Daphnis é Chloé was too narrative for me, which could easily have totally bored me. But there was again a vivacity that avoided virtuosity, and again some of that playfulness that saved the day. And the intensity of the piece prevents it from straying too far into prettiness. Here again, I can’t say exactly why I liked it better than I had any right to expect based on some elements I just don’t like. It didn’t feel dated as I feared it would, another pleasant surprise. But there’s a limit to that, I don’t think I can really embrace something that illustrative when it come with another Greek myth story. So for me it was OK but certainly not great.

May 2, 2011 Posted by | Dance | , | Leave a comment

April 2nd, 2011: Juan Carlos Oviedo y los hermanos Acuña / Berta Rojas


Berta Rojas is an amazingly skilled musician, but the music itself was just too polished for me. Though I think I would have liked it a lot a few years ago, back when I actually liked Bach. The music reminded me of that composer for no specific reason, just for the feeling that I had lost the ability to like it, but had it at some point. Still, even though I wasn’t all that interested in it, her skill wasn’t empty or showy, and there were still other elements that kept me from slipping into boredom. And her play had enough nuances to keep me on my toes.

Unsurprisingly, I was much more interested in the folk music of Juan Carlos Oviedo y los hermanos Anuña. It’s still not as raw as I like it, but the harp player was downright amazing. He pulled sounds out of his instrument I had never heard as crisp. In plenty of ways, but the shortest notes were the best for me. I was so transfixed I paid little attention to what the other two were doing whenever he got going. His fooling around at the end of the show was impressive to me, not because of the antics — though they were cool enough — but because he was still playing quite well. But not when compared to what he had done earlier, that performance raises the bar for me when it comes to this instrument.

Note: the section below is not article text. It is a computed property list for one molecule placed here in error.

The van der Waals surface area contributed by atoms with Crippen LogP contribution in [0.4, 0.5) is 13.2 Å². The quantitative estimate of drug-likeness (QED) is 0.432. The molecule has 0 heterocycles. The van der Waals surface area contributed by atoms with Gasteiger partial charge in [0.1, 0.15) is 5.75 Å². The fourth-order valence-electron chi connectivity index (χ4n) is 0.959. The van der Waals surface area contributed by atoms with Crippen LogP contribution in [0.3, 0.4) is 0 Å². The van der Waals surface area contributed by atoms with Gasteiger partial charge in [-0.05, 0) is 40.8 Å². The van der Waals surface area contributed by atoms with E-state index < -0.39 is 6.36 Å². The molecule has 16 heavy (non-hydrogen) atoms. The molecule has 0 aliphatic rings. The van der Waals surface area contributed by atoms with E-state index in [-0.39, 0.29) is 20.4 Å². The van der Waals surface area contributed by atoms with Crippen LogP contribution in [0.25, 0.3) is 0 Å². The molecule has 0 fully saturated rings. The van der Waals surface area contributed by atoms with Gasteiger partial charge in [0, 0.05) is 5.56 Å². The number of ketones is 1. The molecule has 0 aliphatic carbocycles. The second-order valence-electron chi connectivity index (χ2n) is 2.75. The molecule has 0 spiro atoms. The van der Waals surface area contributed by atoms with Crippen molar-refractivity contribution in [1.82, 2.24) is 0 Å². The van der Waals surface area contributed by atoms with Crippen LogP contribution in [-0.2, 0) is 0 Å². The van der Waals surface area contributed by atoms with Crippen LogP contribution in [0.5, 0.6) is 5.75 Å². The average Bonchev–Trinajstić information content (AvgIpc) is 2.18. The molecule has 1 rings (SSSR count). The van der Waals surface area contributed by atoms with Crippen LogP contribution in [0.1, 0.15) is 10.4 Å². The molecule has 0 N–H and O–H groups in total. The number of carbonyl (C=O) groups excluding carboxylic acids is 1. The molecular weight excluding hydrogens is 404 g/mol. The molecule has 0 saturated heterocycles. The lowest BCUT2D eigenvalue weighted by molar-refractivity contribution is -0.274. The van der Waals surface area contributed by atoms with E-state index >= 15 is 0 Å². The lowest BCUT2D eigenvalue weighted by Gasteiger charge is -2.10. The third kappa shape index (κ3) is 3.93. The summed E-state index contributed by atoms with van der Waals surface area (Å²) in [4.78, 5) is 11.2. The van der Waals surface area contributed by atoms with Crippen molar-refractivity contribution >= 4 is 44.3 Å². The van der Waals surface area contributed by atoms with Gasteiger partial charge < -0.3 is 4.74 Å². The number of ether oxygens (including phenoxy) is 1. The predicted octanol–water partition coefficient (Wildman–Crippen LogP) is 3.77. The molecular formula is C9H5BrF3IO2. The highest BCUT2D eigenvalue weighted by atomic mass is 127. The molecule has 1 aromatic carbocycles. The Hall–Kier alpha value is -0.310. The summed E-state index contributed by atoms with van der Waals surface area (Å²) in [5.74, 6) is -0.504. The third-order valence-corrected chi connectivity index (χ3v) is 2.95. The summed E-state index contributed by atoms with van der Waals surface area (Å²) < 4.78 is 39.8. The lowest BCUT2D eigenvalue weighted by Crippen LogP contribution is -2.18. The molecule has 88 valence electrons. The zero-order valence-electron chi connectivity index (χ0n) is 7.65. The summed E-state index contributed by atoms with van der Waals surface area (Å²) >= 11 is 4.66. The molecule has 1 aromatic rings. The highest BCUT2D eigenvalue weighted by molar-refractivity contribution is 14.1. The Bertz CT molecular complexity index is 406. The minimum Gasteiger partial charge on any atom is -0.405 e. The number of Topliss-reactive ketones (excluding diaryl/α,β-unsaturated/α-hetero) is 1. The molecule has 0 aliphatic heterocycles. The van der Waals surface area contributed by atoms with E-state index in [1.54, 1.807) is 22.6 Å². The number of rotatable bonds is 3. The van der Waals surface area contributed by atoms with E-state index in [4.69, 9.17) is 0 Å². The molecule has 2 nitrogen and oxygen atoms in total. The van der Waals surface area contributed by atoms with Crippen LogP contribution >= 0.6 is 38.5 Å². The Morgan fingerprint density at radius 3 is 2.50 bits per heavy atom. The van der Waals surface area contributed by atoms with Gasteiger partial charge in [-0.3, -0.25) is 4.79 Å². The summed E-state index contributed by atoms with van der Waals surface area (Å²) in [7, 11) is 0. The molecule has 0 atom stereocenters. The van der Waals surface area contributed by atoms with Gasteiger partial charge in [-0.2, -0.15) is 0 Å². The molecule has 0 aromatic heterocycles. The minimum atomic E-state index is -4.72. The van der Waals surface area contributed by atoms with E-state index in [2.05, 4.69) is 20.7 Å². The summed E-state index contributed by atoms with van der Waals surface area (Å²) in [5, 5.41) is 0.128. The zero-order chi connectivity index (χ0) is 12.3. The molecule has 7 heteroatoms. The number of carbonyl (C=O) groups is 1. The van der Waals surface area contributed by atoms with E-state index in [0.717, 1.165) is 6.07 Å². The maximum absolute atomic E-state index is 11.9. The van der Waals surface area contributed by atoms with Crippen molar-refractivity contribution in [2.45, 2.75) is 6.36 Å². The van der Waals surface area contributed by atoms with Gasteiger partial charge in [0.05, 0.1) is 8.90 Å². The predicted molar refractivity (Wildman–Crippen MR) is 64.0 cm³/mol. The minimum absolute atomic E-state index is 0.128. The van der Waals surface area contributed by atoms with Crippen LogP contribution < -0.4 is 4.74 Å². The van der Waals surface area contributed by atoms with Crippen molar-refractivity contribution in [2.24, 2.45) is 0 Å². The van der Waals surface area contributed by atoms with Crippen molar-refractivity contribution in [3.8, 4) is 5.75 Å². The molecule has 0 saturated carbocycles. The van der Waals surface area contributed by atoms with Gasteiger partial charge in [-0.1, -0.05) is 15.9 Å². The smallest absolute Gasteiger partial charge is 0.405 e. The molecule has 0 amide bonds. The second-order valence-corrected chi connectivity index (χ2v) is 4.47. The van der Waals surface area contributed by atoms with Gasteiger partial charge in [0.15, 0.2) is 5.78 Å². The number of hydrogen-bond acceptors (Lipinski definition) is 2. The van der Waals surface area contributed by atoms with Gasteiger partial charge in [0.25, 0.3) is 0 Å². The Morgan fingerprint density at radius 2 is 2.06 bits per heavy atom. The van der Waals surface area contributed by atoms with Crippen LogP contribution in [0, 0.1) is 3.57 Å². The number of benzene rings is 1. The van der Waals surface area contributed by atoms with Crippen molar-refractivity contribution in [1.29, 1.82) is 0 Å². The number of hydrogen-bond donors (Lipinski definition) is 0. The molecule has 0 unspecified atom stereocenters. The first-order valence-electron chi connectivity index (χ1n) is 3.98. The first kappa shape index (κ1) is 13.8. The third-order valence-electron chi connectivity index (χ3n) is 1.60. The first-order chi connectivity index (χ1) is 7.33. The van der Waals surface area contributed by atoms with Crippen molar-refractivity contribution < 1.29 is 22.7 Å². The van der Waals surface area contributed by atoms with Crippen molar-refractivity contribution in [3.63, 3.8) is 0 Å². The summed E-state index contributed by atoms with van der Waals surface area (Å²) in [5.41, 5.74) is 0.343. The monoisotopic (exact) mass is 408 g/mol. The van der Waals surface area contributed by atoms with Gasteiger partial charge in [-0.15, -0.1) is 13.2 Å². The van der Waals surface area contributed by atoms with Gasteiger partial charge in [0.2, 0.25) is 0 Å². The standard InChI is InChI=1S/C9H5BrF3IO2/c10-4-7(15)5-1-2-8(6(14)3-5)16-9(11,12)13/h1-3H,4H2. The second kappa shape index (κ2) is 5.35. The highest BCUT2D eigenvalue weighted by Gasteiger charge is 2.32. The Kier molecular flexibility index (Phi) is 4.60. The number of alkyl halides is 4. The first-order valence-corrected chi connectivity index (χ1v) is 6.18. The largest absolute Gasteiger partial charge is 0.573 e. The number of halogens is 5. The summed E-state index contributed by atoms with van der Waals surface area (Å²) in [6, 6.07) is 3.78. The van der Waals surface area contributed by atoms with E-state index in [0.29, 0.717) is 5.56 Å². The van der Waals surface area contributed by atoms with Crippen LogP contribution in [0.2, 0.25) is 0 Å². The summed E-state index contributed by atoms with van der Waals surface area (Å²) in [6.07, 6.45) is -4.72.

April 11, 2011 Posted by | Music | , , | Leave a comment

January 19th, 2011: Ea Sola – Air Lines


It had been so long I was starved for dance. I guess Ea Sola’s solo wasn’t the best thing for me in that state of mind. Because she seemed to falter in her trust in dance itself with all these flags and country names. Most of the time her dance and the single EU/US/Chinese flag in the middle was more than enough.

She was able to say a lot with just her arms shooting straight. From defiance to embrace to longing to struggle, depending on the moment. The flags kinda took something from the strength of her posture. And of course I had to throw in my own personal disconnect as well. As she donned a black veil and walked toward the American flag, I guess her intent had something to do with Afghanistan. But by then the mesmerizing waves of the plastic sheet had settled into hills, and all I could think about was something about her walking these hills in a long black veil, which was probably not the reference she had in mind.

I wish she would trust her craft a little more. I don’t think she really need those words or images to get her point across. To me the overkill blunts her message. And to me her slow beginning and end, and the progression through faster paces and a mixture of struggle and acceptance said much more. The more explicit images just got in the way. She certainly has things to say, I only wish she would not be so heavy handed about it.

January 24, 2011 Posted by | Dance | , | Leave a comment

January 13th, 2010: Johan Hedin – Pelle Björnlert – Erik Pekkari


I didn’t know anything about Swedish music, and I was curious about the nyckelharpa. That’s a very nice looking instrument, and Johan Hedin certainly knows what to do with it. All three musicians were really good, Pelle Björnlert has what was my favorite moment of the concert on fiddle, and Erik Pekkari was just as good on both zither and accordion.